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best practices: when to use parameter server and when not?

asked 2018-03-21 14:33:08 -0500

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updated 2018-03-23 11:33:44 -0500


I was wondering what experiences people have had from using the parameter server...

  1. What cases must you use the parameter server? What types of data would you not read through the parameter server?
  2. What cases should you use some other methods, like a shared memory file?
  3. When should you use command line arguments?
  4. What other options do you have in addition to these?

Thank you

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answered 2018-03-21 15:27:10 -0500

I use the parameter server for most configuration variables of my applications. The documentation mentions that it's too slow to really use it as 'random access memory' (and the documentation is right), but it's the perfect way to have a uniform configuration over the whole application. For calibrations, I often use separate files (the same way the camera_calibration package does it), but you can do that using the parameter server too (although you should probably think about writing them to disk). Variables I use all the time (or which are used on time-critical paths in the application) are read from the parameter server during initialisation and stored in class members.

I use command line arguments (Boost program-options) only for things that link a general node to a specific device (e.g. a camera node for the left/right/top camera) and for things I want to change while debugging (e.g. log directories, graphical debugging output...). That's a personal thing, but it allows me to use different settings while debugging without accidentally checking in a debug parameter file.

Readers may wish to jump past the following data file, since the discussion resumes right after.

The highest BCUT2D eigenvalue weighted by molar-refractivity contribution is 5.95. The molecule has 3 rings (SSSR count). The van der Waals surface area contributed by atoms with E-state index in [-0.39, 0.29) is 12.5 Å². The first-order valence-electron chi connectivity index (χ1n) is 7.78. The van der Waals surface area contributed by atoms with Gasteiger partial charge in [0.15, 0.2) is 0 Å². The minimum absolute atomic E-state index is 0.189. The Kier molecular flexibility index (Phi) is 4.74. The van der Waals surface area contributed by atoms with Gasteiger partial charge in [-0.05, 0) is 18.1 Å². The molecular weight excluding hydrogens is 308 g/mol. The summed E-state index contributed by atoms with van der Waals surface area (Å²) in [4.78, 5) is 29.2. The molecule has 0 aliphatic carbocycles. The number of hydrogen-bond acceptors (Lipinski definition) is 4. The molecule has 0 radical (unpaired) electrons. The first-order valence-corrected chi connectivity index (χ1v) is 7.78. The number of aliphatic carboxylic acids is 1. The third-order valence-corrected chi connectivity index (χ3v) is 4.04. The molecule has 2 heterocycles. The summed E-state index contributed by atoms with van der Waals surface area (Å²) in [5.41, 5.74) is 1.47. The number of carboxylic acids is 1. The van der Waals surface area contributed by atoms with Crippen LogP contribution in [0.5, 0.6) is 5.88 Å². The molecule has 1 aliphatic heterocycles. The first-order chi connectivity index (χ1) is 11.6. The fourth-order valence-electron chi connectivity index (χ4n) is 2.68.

I use the parameter server, calibration files and command line options for configuration and publishers and subscribers, services and actions to pass other data around. Shared memory is an option, but I prefer to avoid it (after some years programming Erlang/OTP, I love how message passing makes concurrent applications much easier to debug than shared memory). Of course, you can also dump data to disk and read it from there or set up your own network or network-like connections.

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Summarising: see the parameter server as a replacement for the classical configuration files that you would read from disk, only now their contents is accessible over a network connection (which is transparently handled for you by ROS).

Do not use it for any sort of (highly) dynamic data exchange.

gvdhoorn gravatar image gvdhoorn  ( 2018-03-22 06:07:13 -0500 )edit

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Asked: 2018-03-21 14:33:08 -0500

Seen: 621 times

Last updated: Mar 23 '18